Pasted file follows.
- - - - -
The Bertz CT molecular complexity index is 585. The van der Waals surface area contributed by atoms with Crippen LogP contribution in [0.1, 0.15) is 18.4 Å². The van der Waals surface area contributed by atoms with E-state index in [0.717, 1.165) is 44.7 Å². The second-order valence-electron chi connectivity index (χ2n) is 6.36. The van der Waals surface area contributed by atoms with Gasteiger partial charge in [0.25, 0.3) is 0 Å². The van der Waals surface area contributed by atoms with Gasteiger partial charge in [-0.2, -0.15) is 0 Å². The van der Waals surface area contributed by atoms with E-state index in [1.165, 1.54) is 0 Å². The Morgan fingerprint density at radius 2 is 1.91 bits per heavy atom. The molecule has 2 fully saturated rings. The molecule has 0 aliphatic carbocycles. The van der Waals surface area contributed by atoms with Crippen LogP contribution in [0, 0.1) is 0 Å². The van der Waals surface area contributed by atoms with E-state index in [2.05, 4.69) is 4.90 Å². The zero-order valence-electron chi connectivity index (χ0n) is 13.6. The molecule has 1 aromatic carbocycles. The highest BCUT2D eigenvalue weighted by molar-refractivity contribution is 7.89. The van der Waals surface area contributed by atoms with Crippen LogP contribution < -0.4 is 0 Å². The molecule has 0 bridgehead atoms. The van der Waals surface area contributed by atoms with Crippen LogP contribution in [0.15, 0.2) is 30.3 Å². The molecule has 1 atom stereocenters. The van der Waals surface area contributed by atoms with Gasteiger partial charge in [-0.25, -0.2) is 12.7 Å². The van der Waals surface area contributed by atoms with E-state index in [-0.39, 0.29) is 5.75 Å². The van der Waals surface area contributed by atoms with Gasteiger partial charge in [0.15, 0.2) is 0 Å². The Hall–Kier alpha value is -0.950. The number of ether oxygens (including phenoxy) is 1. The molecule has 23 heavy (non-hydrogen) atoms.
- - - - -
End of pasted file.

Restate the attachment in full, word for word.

The Bertz CT molecular complexity index is 585. The van der Waals surface area contributed by atoms with Crippen LogP contribution in [0.1, 0.15) is 18.4 Å². The van der Waals surface area contributed by atoms with E-state index in [0.717, 1.165) is 44.7 Å². The second-order valence-electron chi connectivity index (χ2n) is 6.36. The van der Waals surface area contributed by atoms with Gasteiger partial charge in [0.25, 0.3) is 0 Å². The van der Waals surface area contributed by atoms with Gasteiger partial charge in [-0.2, -0.15) is 0 Å². The van der Waals surface area contributed by atoms with E-state index in [1.165, 1.54) is 0 Å². The Morgan fingerprint density at radius 2 is 1.91 bits per heavy atom. The molecule has 2 fully saturated rings. The molecule has 0 aliphatic carbocycles. The van der Waals surface area contributed by atoms with Crippen LogP contribution in [0, 0.1) is 0 Å². The van der Waals surface area contributed by atoms with E-state index in [2.05, 4.69) is 4.90 Å². The zero-order valence-electron chi connectivity index (χ0n) is 13.6. The molecule has 1 aromatic carbocycles. The highest BCUT2D eigenvalue weighted by molar-refractivity contribution is 7.89. The van der Waals surface area contributed by atoms with Crippen LogP contribution < -0.4 is 0 Å². The molecule has 0 bridgehead atoms. The van der Waals surface area contributed by atoms with Crippen LogP contribution in [0.15, 0.2) is 30.3 Å². The molecule has 1 atom stereocenters. The van der Waals surface area contributed by atoms with Gasteiger partial charge in [-0.25, -0.2) is 12.7 Å². The van der Waals surface area contributed by atoms with E-state index in [-0.39, 0.29) is 5.75 Å². The van der Waals surface area contributed by atoms with Gasteiger partial charge in [0.15, 0.2) is 0 Å². The Hall–Kier alpha value is -0.950. The number of ether oxygens (including phenoxy) is 1. The molecule has 23 heavy (non-hydrogen) atoms.